Would Honey Freed also be a tree-hugger, or might she be mercenary, and wish to turn the trees into cash. Hopefully, she would share Milton’s ecological interests. If not, perhaps he could help her to understand its importance.

Milton forced himself to stop beating around the bush in his head. What about Honey Freed. She’s smart, a successful professional, tall, and too goddamn gorgeous for Milton, he thought. He would have living quarters adjacent to his studio, on a wing of the house far from Honey’s quarters.

He envisioned separate basic bathrooms for each of them, conveniently connected to their living quarters. Each would have a sink, a toilet, and a medicine cabinet. There would be a mutual bathroom, with a spacious Jacuzzi tub and shower, mirrors and so on. They would make a schedule between themselves, as to when the central bathroom priority was for Milton or Honey.

As for Honey Freed, she had less time to muse on the proposal than had Milton. She was busy with pre-production meetings, casting sessions, and all the other complications in producing commercials. When she at last got home, at 2:20am, she began her analysis of Milton’s suggestion. She had come to think of it as, “The Korn Roast.”

She tossed her clothes on the floor, and stepped into her shower. As the warm water flowed softly over her body, she didn’t need to think about the property. She had been enjoying it in her mind for months. She had to think about the romantic aspect of sharing a home with a tall, good-looking, successful artist.

Honey imagined that they’d design the home together. They could have their rooms across a hall from each other, just for safety. They could have animals, and let them be free to wander in the Maple forest, and frolic on the open pasture. She hoped that Milton liked the idea. She felt certain that he’d want to keep the forest safe and whole. If not… it would be a problem.

Both Milton Korn and Honey Freed slept well, with visions of their possible partnership in the country. Milton dreamed of beautiful light in his studio, and the peace and quiet in which to paint. Honey saw herself in farm clothes, caring for horses, Scottish Highland Longhorn cattle, lamas, goats, and dogs. Lots of dogs.

Within a week, if Honey decides to accept Milton’s offer, they’ll be negotiating joining lives, while they don’t even really know each other. They are each very intelligent, and will be aware of the inevitable problems they will have to overcome.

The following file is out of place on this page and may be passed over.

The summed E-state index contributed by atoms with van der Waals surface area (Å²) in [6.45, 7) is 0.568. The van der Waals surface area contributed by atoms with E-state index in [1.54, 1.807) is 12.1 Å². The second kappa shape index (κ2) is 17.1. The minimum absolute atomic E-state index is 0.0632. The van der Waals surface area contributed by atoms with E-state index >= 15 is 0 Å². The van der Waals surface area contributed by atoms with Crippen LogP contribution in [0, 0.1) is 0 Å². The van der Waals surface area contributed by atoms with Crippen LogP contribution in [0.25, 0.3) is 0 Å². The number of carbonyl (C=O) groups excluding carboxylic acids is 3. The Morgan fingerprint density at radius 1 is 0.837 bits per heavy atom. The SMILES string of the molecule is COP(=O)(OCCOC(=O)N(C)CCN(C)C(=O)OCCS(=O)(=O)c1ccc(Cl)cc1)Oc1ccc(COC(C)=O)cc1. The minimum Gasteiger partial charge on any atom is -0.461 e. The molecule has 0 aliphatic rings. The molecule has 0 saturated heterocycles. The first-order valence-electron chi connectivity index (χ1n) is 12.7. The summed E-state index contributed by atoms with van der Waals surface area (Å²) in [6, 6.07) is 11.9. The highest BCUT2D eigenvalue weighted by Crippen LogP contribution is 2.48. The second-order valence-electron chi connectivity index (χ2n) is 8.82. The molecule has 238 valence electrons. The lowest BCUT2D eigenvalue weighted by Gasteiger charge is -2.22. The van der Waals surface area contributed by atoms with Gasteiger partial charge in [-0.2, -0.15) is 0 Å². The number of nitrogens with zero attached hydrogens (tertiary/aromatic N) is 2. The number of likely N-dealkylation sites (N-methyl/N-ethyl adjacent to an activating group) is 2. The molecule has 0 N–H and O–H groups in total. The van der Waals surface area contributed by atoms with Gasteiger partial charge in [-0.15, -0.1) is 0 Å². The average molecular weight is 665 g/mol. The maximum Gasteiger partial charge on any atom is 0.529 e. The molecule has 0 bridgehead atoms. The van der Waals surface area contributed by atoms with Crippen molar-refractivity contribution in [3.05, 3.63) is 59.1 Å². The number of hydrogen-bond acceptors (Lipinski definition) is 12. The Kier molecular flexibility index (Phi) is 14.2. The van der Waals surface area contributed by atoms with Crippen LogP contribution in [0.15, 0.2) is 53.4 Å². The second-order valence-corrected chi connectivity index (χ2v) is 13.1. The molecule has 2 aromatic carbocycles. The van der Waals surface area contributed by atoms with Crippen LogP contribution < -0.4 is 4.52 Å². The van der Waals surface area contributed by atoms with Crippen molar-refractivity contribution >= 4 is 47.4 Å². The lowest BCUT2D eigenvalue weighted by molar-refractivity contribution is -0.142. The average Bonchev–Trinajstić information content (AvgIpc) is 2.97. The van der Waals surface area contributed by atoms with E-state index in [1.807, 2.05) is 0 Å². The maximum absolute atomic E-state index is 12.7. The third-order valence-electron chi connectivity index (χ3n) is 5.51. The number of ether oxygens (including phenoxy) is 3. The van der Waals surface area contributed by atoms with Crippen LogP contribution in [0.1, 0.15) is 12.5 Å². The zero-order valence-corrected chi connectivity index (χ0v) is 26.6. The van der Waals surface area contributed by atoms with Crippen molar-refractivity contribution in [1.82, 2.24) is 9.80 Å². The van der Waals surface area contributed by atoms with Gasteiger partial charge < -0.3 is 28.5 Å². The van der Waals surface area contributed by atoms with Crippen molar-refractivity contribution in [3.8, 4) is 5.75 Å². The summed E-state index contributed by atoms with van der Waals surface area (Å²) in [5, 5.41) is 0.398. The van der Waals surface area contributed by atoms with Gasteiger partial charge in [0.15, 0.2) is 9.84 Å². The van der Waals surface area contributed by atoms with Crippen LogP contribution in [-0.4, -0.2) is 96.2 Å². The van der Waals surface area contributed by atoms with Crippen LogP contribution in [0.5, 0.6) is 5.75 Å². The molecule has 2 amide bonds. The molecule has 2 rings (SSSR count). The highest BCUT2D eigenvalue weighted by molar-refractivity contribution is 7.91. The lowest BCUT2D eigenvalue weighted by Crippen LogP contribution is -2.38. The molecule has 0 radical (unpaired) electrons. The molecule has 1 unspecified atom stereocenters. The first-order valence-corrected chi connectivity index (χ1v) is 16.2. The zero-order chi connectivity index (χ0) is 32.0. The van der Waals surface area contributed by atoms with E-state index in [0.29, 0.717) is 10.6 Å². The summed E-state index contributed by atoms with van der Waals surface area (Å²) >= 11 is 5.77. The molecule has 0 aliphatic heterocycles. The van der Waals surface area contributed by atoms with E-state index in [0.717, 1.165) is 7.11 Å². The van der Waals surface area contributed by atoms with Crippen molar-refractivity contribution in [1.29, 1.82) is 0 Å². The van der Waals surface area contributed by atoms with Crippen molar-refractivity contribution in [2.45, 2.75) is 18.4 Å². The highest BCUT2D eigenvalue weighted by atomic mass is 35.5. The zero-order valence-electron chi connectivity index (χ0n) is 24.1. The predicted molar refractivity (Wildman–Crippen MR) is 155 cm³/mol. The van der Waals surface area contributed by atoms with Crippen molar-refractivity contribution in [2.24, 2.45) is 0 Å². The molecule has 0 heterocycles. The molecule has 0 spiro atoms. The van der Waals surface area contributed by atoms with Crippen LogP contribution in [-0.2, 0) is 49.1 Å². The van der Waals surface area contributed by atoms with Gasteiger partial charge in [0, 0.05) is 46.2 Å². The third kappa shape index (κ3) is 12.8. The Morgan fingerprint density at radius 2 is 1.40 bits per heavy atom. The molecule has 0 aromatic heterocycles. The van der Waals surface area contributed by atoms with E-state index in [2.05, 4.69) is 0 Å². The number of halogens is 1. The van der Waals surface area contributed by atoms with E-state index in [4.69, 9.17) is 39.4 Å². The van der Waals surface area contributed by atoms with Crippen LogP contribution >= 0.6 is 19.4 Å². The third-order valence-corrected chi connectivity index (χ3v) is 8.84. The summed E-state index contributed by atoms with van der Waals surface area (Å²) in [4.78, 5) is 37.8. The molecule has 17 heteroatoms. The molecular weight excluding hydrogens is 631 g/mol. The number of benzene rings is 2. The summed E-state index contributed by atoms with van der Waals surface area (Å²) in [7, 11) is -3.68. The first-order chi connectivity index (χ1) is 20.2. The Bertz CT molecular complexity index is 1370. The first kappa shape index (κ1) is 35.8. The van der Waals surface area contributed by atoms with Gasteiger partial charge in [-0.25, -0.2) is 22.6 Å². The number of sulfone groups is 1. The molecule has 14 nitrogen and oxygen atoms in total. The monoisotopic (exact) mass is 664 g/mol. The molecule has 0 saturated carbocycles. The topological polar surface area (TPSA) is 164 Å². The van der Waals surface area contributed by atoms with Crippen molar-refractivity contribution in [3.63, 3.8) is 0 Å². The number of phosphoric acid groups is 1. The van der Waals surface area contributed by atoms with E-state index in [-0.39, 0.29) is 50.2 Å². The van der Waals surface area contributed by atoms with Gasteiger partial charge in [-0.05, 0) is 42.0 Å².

05. THE LAND OF MILT AND HONEY

May 2, 2017 Leave a comment

Chapter Five

 

Milton Korn had never had any interest in cars. He didn’t actually like to drive. On this occasion, with Honey Freed doing the driving, in an Alpha-Romeo Spyder, Milton began to feel in a unique mood.

The make of car meant nothing to Milton, but the beautiful design and the luxurious leather upholstery gave him a feeling. He had never felt any feeling from riding in a car, but on this occasion, he had feelings.

The top was down, and the wind noise made conversation uncomfortable, so Honey just drove, and Milton sat and thought. He began to think about Honey, and her car. He was comparing the character of the car with the character of the woman. If she is successful, and can choose any car she’d like, and she chose this example of understated elegance, perhaps she is not superficial or false.

The road was wide and smooth at first. When Honey took an exit off the Autoroute onto a two-lane, the surroundings became interesting. Broad fields of corn, hay, and soybeans lay like blankets across hundreds of acres on both sides of the road.

Before long, Honey turned off the secondary highway, onto a dusty dirt road. This road led them away from the open, cultivated fields. They drove through the cooling shade of huge Maple trees that lined the small road. As they emerged from the grove of hardwoods, Honey tuned up a long, dirt driveway that led up to the top of a large hill. Honey stopped there and got out of the car. Milton followed suit. They stood together and looked out over the grassy fields.